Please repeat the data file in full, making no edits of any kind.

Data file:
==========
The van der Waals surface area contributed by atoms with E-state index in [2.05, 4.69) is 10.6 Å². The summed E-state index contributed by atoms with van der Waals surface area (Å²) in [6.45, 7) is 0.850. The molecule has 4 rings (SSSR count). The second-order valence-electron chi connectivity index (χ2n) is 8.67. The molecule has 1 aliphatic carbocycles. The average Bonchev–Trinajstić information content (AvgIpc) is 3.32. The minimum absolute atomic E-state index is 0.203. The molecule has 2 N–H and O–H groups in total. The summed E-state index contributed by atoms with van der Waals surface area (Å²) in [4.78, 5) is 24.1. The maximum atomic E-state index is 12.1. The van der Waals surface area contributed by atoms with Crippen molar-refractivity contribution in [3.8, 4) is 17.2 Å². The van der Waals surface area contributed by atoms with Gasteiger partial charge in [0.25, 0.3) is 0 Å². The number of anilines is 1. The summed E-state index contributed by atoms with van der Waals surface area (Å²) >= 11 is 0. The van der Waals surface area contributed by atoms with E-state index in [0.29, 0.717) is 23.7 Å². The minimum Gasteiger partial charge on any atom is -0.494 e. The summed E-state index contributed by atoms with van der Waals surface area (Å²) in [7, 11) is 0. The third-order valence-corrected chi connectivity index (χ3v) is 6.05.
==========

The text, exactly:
The van der Waals surface area contributed by atoms with E-state index in [2.05, 4.69) is 10.6 Å². The summed E-state index contributed by atoms with van der Waals surface area (Å²) in [6.45, 7) is 0.850. The molecule has 4 rings (SSSR count). The second-order valence-electron chi connectivity index (χ2n) is 8.67. The molecule has 1 aliphatic carbocycles. The average Bonchev–Trinajstić information content (AvgIpc) is 3.32. The minimum absolute atomic E-state index is 0.203. The molecule has 2 N–H and O–H groups in total. The summed E-state index contributed by atoms with van der Waals surface area (Å²) in [4.78, 5) is 24.1. The maximum atomic E-state index is 12.1. The van der Waals surface area contributed by atoms with Crippen molar-refractivity contribution in [3.8, 4) is 17.2 Å². The van der Waals surface area contributed by atoms with Gasteiger partial charge in [0.25, 0.3) is 0 Å². The number of anilines is 1. The summed E-state index contributed by atoms with van der Waals surface area (Å²) >= 11 is 0. The van der Waals surface area contributed by atoms with E-state index in [0.29, 0.717) is 23.7 Å². The minimum Gasteiger partial charge on any atom is -0.494 e. The summed E-state index contributed by atoms with van der Waals surface area (Å²) in [7, 11) is 0. The third-order valence-corrected chi connectivity index (χ3v) is 6.05.